Alphonse ("Scarface") Capone (1899-1947), the most famous U.S. gangster of the twentieth century, became head of the Chicago crime syndicate in 1925. Two years later, the 28-year-old gangster was grossing "105 million a year from his operations. He continued to dominate organized crime until 1931, when he was imprisoned for income tax evasion" (Wallechinsky & Wallace, 1981, p. 496), an incongruously minor infraction compared to the bloodshed he actually left behind.
No other American gangster rose to the international reputation of Al Capone, whose historical image is a curious blend of ruthless gangster and a "distorted Horatio Alger hero who went from rags to riches to jail" (Nash, 1992, p. 78). Nash (1992) goes on to characterize Capone as "a ruthless, murderous thug who killed without remorse--street smart, clever, and ingenious when it came to crime . . . killing without compunction . . . at the whims of a mercurial and murderous temperament" (p. 78). Capone killed his friends as well as his enemies, while at the same time spending lavishly on himself and those about him. In fact, as Nash (1992) notes, Capone "projected an image of generosity, of a philanthropist to the common man" (p. 78).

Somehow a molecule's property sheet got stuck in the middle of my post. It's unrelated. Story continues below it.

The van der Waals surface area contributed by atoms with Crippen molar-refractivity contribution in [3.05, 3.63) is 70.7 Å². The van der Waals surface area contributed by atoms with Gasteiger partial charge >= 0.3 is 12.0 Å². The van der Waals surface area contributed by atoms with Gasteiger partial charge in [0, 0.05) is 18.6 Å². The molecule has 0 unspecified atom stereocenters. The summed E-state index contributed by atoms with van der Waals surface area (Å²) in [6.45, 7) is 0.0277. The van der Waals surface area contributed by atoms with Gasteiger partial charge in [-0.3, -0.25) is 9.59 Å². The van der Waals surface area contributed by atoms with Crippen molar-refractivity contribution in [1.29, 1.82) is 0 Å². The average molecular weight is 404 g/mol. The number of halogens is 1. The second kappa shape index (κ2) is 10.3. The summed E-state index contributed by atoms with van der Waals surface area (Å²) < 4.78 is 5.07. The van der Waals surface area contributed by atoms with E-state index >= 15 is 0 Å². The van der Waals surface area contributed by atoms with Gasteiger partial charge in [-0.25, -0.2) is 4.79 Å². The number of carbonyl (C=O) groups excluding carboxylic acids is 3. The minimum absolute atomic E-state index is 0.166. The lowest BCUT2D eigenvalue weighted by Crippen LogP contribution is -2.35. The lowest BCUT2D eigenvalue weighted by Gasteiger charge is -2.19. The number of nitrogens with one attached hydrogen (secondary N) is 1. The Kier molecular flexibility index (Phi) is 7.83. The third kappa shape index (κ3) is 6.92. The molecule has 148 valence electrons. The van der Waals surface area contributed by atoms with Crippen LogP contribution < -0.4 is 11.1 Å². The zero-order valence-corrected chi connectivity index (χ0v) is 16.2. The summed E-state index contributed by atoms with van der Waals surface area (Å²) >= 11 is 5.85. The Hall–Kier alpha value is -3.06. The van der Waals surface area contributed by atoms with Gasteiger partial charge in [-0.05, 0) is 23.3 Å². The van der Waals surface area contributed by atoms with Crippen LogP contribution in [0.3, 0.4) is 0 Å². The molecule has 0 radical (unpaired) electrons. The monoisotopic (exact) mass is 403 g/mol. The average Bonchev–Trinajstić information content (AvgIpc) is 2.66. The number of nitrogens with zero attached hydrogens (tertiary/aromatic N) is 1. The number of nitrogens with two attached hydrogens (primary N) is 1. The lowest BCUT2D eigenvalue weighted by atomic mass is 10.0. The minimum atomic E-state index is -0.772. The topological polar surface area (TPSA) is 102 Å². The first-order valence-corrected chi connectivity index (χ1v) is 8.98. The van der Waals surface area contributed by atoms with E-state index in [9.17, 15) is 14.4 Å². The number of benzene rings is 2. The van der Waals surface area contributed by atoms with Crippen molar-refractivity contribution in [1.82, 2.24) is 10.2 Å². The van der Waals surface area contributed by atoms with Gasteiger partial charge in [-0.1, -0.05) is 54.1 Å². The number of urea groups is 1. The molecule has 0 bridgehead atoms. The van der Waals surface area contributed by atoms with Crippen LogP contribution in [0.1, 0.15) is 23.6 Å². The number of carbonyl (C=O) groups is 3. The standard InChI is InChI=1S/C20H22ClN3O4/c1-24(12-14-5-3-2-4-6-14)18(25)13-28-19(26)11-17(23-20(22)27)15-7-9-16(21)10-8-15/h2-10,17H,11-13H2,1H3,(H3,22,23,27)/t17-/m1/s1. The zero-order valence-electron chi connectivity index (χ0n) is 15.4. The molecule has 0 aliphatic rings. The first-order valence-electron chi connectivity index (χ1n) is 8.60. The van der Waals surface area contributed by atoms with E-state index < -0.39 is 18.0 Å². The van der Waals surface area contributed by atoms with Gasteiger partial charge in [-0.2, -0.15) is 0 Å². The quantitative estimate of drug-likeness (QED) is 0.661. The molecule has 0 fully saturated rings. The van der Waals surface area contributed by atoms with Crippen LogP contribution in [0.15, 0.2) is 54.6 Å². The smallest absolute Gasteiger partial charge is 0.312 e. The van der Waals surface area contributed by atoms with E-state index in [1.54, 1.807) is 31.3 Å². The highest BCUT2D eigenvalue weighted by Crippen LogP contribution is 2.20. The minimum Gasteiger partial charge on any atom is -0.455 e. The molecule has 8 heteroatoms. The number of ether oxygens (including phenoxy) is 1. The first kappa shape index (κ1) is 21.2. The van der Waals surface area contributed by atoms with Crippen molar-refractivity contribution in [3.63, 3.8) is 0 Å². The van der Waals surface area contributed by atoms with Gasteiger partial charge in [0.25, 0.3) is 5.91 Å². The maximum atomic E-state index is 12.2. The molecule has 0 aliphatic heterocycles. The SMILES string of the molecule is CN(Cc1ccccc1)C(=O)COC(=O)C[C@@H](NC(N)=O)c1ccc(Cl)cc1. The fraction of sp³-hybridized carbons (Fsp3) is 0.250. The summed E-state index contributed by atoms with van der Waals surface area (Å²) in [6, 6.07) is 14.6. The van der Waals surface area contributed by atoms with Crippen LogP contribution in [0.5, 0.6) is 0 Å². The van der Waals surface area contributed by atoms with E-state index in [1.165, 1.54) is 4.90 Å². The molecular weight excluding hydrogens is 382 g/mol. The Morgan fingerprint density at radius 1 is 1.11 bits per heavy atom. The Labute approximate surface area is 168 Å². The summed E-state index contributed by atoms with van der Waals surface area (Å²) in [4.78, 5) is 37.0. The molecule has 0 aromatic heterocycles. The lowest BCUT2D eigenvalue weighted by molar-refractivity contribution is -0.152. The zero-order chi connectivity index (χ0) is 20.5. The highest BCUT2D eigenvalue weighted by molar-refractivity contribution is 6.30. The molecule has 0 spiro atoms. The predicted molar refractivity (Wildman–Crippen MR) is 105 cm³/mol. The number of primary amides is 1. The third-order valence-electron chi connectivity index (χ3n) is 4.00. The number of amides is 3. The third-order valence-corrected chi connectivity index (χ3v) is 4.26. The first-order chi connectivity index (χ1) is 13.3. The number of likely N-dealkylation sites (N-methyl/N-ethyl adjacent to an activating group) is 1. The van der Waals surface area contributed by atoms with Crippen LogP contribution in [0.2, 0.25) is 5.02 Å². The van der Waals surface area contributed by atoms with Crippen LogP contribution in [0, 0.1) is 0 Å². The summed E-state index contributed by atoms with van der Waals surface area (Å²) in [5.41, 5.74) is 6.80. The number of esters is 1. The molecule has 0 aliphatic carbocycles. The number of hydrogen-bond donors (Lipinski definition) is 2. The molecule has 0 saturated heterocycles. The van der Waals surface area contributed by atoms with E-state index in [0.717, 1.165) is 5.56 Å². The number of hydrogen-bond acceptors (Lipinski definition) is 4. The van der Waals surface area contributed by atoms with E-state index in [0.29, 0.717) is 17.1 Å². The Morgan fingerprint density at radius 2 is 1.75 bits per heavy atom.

In Capone: The Life and World of Al Capone, a brilliantly written and superbly documented biography by John Kobler (1992), the author presents Capone's Brooklyn neighborhood as a fertile ground for criminal behavior (p. 19). In fact, the early Italian immigrants "tended to place loyalty to family and community above loyalty to their adopted country, and they did not necessarily condemn those who transgressed against the new society, even the hoodlum and the racketeer; sometimes . . . they invested the outlaw with heroic stature, as long as he kept faith with his community and above all, remained a good family man" (Kobler, 1992, p. 19).
Behavior theory provides the most comprehensive theoretical framework for understanding ...